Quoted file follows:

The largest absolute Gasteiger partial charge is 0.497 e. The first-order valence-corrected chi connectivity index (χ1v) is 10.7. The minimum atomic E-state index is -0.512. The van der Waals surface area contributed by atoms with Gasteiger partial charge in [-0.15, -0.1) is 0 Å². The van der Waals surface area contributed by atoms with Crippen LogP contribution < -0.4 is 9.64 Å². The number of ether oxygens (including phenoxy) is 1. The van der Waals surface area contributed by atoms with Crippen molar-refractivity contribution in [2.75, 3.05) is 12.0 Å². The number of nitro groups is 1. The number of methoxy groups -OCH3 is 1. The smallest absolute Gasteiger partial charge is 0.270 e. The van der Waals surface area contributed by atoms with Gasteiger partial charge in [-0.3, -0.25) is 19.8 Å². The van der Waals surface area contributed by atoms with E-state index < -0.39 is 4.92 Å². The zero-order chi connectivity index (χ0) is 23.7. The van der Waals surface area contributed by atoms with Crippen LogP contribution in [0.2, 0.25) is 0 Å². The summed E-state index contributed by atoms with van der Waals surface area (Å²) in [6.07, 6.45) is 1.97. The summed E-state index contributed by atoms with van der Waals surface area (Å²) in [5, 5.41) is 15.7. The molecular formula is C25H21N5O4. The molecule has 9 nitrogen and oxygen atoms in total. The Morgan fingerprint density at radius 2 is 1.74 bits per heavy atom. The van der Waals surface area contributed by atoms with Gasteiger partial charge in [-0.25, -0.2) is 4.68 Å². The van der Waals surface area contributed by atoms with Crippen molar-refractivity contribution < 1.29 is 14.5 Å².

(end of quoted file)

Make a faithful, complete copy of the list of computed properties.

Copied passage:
The largest absolute Gasteiger partial charge is 0.497 e. The first-order valence-corrected chi connectivity index (χ1v) is 10.7. The minimum atomic E-state index is -0.512. The van der Waals surface area contributed by atoms with Gasteiger partial charge in [-0.15, -0.1) is 0 Å². The van der Waals surface area contributed by atoms with Crippen LogP contribution < -0.4 is 9.64 Å². The number of ether oxygens (including phenoxy) is 1. The van der Waals surface area contributed by atoms with Crippen molar-refractivity contribution in [2.75, 3.05) is 12.0 Å². The number of nitro groups is 1. The number of methoxy groups -OCH3 is 1. The smallest absolute Gasteiger partial charge is 0.270 e. The van der Waals surface area contributed by atoms with Gasteiger partial charge in [-0.3, -0.25) is 19.8 Å². The van der Waals surface area contributed by atoms with E-state index < -0.39 is 4.92 Å². The zero-order chi connectivity index (χ0) is 23.7. The van der Waals surface area contributed by atoms with Crippen LogP contribution in [0.2, 0.25) is 0 Å². The summed E-state index contributed by atoms with van der Waals surface area (Å²) in [6.07, 6.45) is 1.97. The summed E-state index contributed by atoms with van der Waals surface area (Å²) in [5, 5.41) is 15.7. The molecular formula is C25H21N5O4. The molecule has 9 nitrogen and oxygen atoms in total. The Morgan fingerprint density at radius 2 is 1.74 bits per heavy atom. The van der Waals surface area contributed by atoms with Gasteiger partial charge in [-0.25, -0.2) is 4.68 Å². The van der Waals surface area contributed by atoms with Crippen molar-refractivity contribution < 1.29 is 14.5 Å².